Arcadia is a collectible card game, but perhaps an unusual one. Unlike most collectible card games there is no “deck building” involved–you do not create a deck of cards that work together from all the cards you’ve collected, and then play each game with that deck of cards. Unlike other collectible card games, you are not playing with your cards against your opponent’s cards, but rather are using each other’s cards to complete your Quest. We’ve learned early on not to treat this as a combative, collectible card game, and we realised that we had more fun if we pooled our cards, and had the same set of cards to draw from.In any case, keeping track of who owns which card becomes quickly difficult to track, especially when Leagues and Waylays (and sometimes even Treasures) become common to both Characters during the game. Trying to keep your cards separate from those of your opponent is going to be difficult!

However, though there is no deck building as such, you do need to sort through your cards before you play, while you set up the game. It is tempting to see this as just a boring preliminary you need to get over with so you can play the game, but what I want to suggest here is that the game really starts there. During setup each of you choose the specific nature of your Character, what he or she will be able to do and attempt to do, where he or she will travel, and what he or she may encounter. The entire game will be determined by the cards you choose during setup, and it is therefore important to choose them carefully.


With Merits you make your Character more powerful and resilient, but it is not too hard to create a Character that is nearly unbeatable, particularly if you have gained sufficient experience points by completing Quests.

We’ve set up the following house rules:

  • No Character can have more than 2 Abilities, and you can not select a second Ability unless you also have an Advantage, an Art, and a Treasure. Abilities increase your Might, Savvy, or Resolve and if you use enough of them you have a Character that has a value of 5 for each of these, which makes game play rather boring, as there would be few Waylays that are a real challenge, and hardly any Trial you will fail.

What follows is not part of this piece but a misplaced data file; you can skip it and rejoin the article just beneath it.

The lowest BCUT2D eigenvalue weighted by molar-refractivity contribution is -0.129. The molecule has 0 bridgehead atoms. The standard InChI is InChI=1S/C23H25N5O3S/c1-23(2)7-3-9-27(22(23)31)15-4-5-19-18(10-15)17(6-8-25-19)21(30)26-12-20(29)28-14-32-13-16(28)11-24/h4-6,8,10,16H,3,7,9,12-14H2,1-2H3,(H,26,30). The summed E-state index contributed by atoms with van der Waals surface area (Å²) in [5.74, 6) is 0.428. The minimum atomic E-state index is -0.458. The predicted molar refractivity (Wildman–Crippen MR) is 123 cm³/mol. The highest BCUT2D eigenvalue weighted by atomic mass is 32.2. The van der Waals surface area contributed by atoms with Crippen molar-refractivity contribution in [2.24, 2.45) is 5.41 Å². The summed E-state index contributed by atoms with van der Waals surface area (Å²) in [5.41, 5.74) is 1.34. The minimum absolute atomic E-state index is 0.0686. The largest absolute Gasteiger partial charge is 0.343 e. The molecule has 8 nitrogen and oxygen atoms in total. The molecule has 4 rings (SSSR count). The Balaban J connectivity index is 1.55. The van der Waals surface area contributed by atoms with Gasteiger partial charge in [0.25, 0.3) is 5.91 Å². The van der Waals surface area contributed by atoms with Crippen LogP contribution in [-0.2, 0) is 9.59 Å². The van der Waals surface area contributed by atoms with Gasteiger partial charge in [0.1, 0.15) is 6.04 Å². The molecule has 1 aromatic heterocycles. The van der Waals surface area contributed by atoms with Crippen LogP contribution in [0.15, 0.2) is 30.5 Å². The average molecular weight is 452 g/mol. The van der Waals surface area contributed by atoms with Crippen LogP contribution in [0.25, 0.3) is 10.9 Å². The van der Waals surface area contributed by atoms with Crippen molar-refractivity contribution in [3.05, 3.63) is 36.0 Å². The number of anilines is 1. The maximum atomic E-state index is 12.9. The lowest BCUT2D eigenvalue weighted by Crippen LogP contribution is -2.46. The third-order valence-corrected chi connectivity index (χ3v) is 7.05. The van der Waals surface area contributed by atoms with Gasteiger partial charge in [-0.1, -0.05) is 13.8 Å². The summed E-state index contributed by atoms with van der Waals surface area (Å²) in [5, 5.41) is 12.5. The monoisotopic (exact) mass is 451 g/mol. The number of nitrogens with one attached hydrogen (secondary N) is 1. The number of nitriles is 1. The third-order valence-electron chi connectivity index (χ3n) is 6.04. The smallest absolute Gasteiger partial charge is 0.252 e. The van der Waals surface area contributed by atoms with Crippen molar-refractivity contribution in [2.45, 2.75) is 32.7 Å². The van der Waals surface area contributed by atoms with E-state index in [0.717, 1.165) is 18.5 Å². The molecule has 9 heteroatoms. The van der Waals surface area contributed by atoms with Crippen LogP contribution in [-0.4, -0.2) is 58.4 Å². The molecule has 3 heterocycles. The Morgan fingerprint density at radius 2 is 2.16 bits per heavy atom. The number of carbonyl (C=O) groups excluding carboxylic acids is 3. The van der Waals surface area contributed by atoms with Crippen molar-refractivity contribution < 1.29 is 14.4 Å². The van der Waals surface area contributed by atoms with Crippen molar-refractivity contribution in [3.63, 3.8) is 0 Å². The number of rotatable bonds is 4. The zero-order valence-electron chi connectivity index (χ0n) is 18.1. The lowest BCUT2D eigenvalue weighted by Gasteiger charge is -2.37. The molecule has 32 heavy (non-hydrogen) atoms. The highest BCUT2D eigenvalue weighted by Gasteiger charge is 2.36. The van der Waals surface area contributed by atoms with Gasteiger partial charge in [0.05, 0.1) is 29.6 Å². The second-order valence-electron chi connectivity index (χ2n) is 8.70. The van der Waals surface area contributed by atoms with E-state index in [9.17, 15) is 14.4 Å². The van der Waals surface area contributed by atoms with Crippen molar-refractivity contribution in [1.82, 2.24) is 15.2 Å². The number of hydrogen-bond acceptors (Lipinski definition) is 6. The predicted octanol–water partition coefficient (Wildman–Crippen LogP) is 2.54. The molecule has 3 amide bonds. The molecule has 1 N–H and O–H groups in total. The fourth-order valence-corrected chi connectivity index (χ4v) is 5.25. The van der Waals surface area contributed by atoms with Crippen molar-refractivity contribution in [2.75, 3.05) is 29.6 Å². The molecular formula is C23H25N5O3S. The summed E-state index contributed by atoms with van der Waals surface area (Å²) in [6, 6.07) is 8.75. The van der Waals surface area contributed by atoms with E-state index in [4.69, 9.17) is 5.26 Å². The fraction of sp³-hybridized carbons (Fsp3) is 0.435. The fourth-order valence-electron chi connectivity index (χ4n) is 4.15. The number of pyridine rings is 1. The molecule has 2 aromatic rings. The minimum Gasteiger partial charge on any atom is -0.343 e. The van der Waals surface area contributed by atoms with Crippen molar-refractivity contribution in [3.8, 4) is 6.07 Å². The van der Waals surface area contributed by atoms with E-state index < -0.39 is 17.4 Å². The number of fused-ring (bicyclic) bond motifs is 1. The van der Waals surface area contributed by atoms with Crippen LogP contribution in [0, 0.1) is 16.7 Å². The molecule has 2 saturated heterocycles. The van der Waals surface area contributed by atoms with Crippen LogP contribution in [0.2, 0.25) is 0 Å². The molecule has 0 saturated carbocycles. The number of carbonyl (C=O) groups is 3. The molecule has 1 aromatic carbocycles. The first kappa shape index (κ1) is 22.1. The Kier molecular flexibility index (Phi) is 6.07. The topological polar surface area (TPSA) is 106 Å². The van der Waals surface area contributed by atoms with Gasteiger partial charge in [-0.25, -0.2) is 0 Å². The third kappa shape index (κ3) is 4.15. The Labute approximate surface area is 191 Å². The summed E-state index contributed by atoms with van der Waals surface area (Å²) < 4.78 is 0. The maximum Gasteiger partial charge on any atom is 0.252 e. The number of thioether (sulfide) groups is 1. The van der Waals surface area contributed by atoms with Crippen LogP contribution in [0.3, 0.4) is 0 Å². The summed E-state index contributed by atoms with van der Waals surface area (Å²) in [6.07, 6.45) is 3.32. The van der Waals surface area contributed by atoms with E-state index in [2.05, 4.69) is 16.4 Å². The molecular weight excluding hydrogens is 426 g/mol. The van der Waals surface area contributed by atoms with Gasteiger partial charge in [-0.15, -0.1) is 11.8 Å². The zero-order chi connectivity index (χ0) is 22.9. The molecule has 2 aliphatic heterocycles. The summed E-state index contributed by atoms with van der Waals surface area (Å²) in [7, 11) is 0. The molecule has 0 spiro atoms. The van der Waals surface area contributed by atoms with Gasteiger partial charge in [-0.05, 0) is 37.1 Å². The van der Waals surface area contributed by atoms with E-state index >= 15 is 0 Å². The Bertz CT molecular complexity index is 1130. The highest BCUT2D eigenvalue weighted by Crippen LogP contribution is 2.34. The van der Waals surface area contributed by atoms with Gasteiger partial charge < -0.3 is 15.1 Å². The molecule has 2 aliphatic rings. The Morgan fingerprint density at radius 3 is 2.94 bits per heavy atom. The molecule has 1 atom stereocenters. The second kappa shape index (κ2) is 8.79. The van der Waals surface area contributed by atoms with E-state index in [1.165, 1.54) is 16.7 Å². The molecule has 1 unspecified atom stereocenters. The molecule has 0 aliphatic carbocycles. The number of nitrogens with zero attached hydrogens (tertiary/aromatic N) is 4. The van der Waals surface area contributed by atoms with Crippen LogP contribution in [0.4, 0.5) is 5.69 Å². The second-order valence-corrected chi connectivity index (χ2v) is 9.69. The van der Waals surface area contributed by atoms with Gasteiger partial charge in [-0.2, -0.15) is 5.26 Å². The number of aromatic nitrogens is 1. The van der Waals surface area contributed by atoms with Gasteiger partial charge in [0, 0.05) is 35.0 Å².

• No Merits (like Ally mounts) that allow you to travel more than one League at a time, for more than a single turn. No Warhorse in our games, in other words.We do play with Merits that allows you to move faster, but limit it to only one (and one that needs to be exhausted to do so). This is because it is too easy to win most Quests against your opponent if you can move quicker through Leagues than she can.
  • You need an Art, unless you have a good role-playing reason not to have one. Initially, we often overlooked Arts, as they do not seem to offer as much as an Ability or Advantage, and need to be exhausted to be used. Arts are mostly directed at your opponent. They generally do not help you as much as they thwart your opponent. This means they require more strategy–it makes the game more than a “beat the Waylay each turn” game, which is so much more fun, and allows for much more enjoyable replay.
  • If you play multiple Quests with the same Character (using the Chronicle Play rules), especially if you play the Quests in order, you can not start the first Quest(s) with an Ally. This rule has not much to do with game play itself, but more with the storytelling aspect of the game. It just does not make all that much sense that a person with no real experience would already have an entourage, even if only of one. Allies you can only gain with subsequent experience.
  • Whatever Merits you chose, they have to make sense. Preference should be given to Merits (particularly Arts) that fit thematically with your Character. For example, I play with a Selkie Character, whose element is water; hence it makes sense to choose an Art that has something to do with water (in my case “Flood”, from King Ironheart’s Madness). Gremlins play tricks, so if you play with one, chose Merits that reflect that.
  • If, after a few games, a particular Merit or a combination of Merits, seems consistently unbalanced, we adjust and perhaps remove that card from the game. The game has to be a fair challenge for both players for it to be fun.
  • When all your Merits are discarded and you are then defeated by a Waylay, you automatically lose the game. (The opponent still has to complete his or her Quest to win.)

Overall, our main rule is this: if your Character is rarely defeated by a Waylay, and has no difficulty with Trials, you have to recreate your Character, or adjust your Merits. (The same applies if you are never able to defeat a Waylay!) Some cards we have put aside entirely, others we’ve learned to use with great caution. Again, the storytelling or role-playing elements are important here: no one is perfect, everyone is flawed in some ways. Especially,